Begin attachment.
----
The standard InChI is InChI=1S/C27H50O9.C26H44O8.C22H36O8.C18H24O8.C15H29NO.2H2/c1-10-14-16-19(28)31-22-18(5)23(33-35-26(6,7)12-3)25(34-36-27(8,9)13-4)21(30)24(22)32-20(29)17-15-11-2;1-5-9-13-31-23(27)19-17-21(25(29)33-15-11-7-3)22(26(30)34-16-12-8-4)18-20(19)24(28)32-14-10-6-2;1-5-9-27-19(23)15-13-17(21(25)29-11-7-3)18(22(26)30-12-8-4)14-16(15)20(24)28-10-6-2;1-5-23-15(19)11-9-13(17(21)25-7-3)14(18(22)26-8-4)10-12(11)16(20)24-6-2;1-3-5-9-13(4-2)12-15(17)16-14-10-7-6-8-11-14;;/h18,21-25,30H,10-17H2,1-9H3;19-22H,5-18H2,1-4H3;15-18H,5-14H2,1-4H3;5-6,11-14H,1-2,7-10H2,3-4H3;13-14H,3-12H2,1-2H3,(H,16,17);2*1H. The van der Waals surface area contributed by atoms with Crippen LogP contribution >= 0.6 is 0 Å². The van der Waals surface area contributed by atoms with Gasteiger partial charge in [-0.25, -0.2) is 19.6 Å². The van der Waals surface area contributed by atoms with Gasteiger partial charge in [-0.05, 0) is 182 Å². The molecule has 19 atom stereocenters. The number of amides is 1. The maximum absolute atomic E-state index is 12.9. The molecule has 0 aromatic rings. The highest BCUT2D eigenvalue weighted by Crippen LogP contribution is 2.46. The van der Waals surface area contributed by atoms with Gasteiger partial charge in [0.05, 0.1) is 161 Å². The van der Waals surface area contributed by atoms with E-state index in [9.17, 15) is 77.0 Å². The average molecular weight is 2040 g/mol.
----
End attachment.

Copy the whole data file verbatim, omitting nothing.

The standard InChI is InChI=1S/C27H50O9.C26H44O8.C22H36O8.C18H24O8.C15H29NO.2H2/c1-10-14-16-19(28)31-22-18(5)23(33-35-26(6,7)12-3)25(34-36-27(8,9)13-4)21(30)24(22)32-20(29)17-15-11-2;1-5-9-13-31-23(27)19-17-21(25(29)33-15-11-7-3)22(26(30)34-16-12-8-4)18-20(19)24(28)32-14-10-6-2;1-5-9-27-19(23)15-13-17(21(25)29-11-7-3)18(22(26)30-12-8-4)14-16(15)20(24)28-10-6-2;1-5-23-15(19)11-9-13(17(21)25-7-3)14(18(22)26-8-4)10-12(11)16(20)24-6-2;1-3-5-9-13(4-2)12-15(17)16-14-10-7-6-8-11-14;;/h18,21-25,30H,10-17H2,1-9H3;19-22H,5-18H2,1-4H3;15-18H,5-14H2,1-4H3;5-6,11-14H,1-2,7-10H2,3-4H3;13-14H,3-12H2,1-2H3,(H,16,17);2*1H. The van der Waals surface area contributed by atoms with Crippen LogP contribution >= 0.6 is 0 Å². The van der Waals surface area contributed by atoms with Gasteiger partial charge in [-0.25, -0.2) is 19.6 Å². The van der Waals surface area contributed by atoms with Gasteiger partial charge in [-0.05, 0) is 182 Å². The molecule has 19 atom stereocenters. The number of amides is 1. The maximum absolute atomic E-state index is 12.9. The molecule has 0 aromatic rings. The highest BCUT2D eigenvalue weighted by Crippen LogP contribution is 2.46. The van der Waals surface area contributed by atoms with Gasteiger partial charge in [0.05, 0.1) is 161 Å². The van der Waals surface area contributed by atoms with E-state index in [9.17, 15) is 77.0 Å². The average molecular weight is 2040 g/mol.